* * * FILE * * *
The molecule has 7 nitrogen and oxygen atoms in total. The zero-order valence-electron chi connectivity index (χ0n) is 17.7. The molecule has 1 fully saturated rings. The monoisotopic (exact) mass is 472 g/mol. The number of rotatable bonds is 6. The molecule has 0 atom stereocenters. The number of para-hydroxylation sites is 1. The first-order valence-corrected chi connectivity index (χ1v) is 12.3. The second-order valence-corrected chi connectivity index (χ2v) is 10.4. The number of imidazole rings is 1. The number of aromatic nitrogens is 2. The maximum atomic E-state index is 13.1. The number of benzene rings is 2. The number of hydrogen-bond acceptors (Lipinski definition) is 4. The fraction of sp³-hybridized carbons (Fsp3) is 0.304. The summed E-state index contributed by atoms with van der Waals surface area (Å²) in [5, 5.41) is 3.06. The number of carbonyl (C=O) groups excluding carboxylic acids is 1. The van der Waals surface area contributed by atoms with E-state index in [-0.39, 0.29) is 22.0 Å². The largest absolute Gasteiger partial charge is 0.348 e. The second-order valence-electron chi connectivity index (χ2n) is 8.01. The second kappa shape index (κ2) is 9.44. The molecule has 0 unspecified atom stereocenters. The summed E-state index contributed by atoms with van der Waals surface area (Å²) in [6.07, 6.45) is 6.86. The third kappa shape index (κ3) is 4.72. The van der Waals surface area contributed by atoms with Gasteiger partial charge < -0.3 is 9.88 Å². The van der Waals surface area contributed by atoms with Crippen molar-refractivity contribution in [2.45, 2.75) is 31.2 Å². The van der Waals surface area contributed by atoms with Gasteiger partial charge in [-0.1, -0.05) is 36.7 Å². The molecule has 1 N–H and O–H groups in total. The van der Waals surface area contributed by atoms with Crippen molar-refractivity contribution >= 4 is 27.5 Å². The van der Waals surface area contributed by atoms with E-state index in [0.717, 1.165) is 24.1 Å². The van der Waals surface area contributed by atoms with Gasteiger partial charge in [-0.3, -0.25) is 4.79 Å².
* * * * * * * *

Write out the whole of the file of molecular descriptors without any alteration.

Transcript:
The molecule has 7 nitrogen and oxygen atoms in total. The zero-order valence-electron chi connectivity index (χ0n) is 17.7. The molecule has 1 fully saturated rings. The monoisotopic (exact) mass is 472 g/mol. The number of rotatable bonds is 6. The molecule has 0 atom stereocenters. The number of para-hydroxylation sites is 1. The first-order valence-corrected chi connectivity index (χ1v) is 12.3. The second-order valence-corrected chi connectivity index (χ2v) is 10.4. The number of imidazole rings is 1. The number of aromatic nitrogens is 2. The maximum atomic E-state index is 13.1. The number of benzene rings is 2. The number of hydrogen-bond acceptors (Lipinski definition) is 4. The fraction of sp³-hybridized carbons (Fsp3) is 0.304. The summed E-state index contributed by atoms with van der Waals surface area (Å²) in [5, 5.41) is 3.06. The number of carbonyl (C=O) groups excluding carboxylic acids is 1. The van der Waals surface area contributed by atoms with E-state index in [-0.39, 0.29) is 22.0 Å². The largest absolute Gasteiger partial charge is 0.348 e. The second-order valence-electron chi connectivity index (χ2n) is 8.01. The second kappa shape index (κ2) is 9.44. The molecule has 0 unspecified atom stereocenters. The summed E-state index contributed by atoms with van der Waals surface area (Å²) in [6.07, 6.45) is 6.86. The third kappa shape index (κ3) is 4.72. The van der Waals surface area contributed by atoms with Gasteiger partial charge < -0.3 is 9.88 Å². The van der Waals surface area contributed by atoms with Crippen molar-refractivity contribution in [2.45, 2.75) is 31.2 Å². The van der Waals surface area contributed by atoms with Gasteiger partial charge in [-0.1, -0.05) is 36.7 Å². The molecule has 1 N–H and O–H groups in total. The van der Waals surface area contributed by atoms with Crippen molar-refractivity contribution >= 4 is 27.5 Å². The van der Waals surface area contributed by atoms with E-state index in [0.717, 1.165) is 24.1 Å². The van der Waals surface area contributed by atoms with Gasteiger partial charge in [-0.3, -0.25) is 4.79 Å².